Acer Ferrari One: General Performance Acer Ferrari One: Battery Life
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  • taltamir - Tuesday, June 8, 2010 - link

    Glossy red plastic with a giant logo in the middle...
    this is probably the ugliest looking laptop I have ever seen.
  • VivekGowri - Tuesday, June 8, 2010 - link

    I agree that it's a bit ostentatious, but I actually like how it looks. Maybe it's the Ferrari fan in me, but still. Compared to the regular version of this chassis (1410 and 1810T), the Ferrari definitely has a lot more character, and personally I prefer it (I say this as the owner of a black AS1410.)
  • Anubis - Tuesday, June 8, 2010 - link

    its no more ugly then t white plastic laptops with a glowing fruit on them
  • Souka - Tuesday, June 8, 2010 - link

    +1 for Anubis :)
  • LoneWolf15 - Wednesday, June 9, 2010 - link

    Bashing Apple is like trying to teach a pig to sing.

    It's a waste of your time, and only annoys the pig.

    Plus, other people who see you doing it will wonder why you tried in the first place.
  • KaarlisK - Tuesday, June 8, 2010 - link

    I had never thought that AMD has no asymmetric dual channel capability... Intel can run different sized memory sticks in dual channel, up to a limit obviously.
    And removing the HDMI port was really unwise.
    But I like the looks :D
    Could you pleease add Starcraft 2 to your tests? It very much is a game I would casually play on a laptop.

    I sure hope that AMD's new 45nm platform has better power consumption :)
  • DJMiggy - Tuesday, June 8, 2010 - link

    Sure they can. They just need to go into the future and swipe the game so they can test it.
  • therealnickdanger - Tuesday, June 8, 2010 - link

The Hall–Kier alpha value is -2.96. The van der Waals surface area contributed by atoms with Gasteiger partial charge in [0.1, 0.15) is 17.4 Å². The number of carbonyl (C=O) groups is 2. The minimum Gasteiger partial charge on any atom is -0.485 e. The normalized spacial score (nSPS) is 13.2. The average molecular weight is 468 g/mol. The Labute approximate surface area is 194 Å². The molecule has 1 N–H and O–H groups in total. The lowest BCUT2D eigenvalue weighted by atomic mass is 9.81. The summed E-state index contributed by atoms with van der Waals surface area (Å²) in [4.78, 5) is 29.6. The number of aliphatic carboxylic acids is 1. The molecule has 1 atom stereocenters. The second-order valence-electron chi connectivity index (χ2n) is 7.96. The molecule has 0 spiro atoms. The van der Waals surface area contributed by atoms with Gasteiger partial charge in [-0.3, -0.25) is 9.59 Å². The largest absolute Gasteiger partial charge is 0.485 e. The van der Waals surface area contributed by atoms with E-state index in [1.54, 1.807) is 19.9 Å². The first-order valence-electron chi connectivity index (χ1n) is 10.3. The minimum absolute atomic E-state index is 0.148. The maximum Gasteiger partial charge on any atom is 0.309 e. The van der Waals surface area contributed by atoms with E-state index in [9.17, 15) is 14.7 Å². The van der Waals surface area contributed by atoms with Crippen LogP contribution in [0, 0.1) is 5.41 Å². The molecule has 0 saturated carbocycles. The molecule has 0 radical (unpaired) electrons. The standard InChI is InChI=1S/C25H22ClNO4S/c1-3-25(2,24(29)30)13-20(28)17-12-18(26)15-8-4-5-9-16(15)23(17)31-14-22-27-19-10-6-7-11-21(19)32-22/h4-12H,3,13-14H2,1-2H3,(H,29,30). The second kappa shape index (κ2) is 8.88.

I'm always looking for a tiny gaming platform and this particular model (w/4GB RAM) always sticks out as a candidate due to its dual-core CPU and decent 3200 IGP... but your review has swayed me. The last thing I want is hot and loud. I'm just going to stick with my original thought and wait for 12.1-and-under Arrandales. If I can get one with a low-end Optimus part for cheap, I'll be a very happy consumer!
  • classy - Tuesday, June 8, 2010 - link

    I usually look at the weight of these new laptops. 3.3 lbs is still heavy.
  • maniac5999 - Tuesday, June 8, 2010 - link

    Hmmm, I guess you have to review what you're sent, but the Ferrari One really looks like it's the overpriced turd of the Congo platform.
    To quote your conclusion:
    "At $449, the Ferrari One would be decent and would at least merit consideration over the 1410 due to the dual-core processor and increased graphics performance. At $499, the proposition gets more questionable, and at anything above that, the math just doesn't add up."
    How about the MSi Wind U230? Same size chassis, slightly bigger screen (12.1") and most importantly, a L335 processor, which runs at 1.6ghz, all for $490. add a 2nd 2gb of memory and you're good to go, or you could go for the Toshiba T115D, with a 1.5ghz x2 for $459.

    Both of those are more powerful than the Acer (the U230 by a full 33%) and cheaper, and would probably be decent buys for someone looking to do casual gaming on the go. (WoW, SC2, etc. I even have BattleForge running pretty decently on my U230)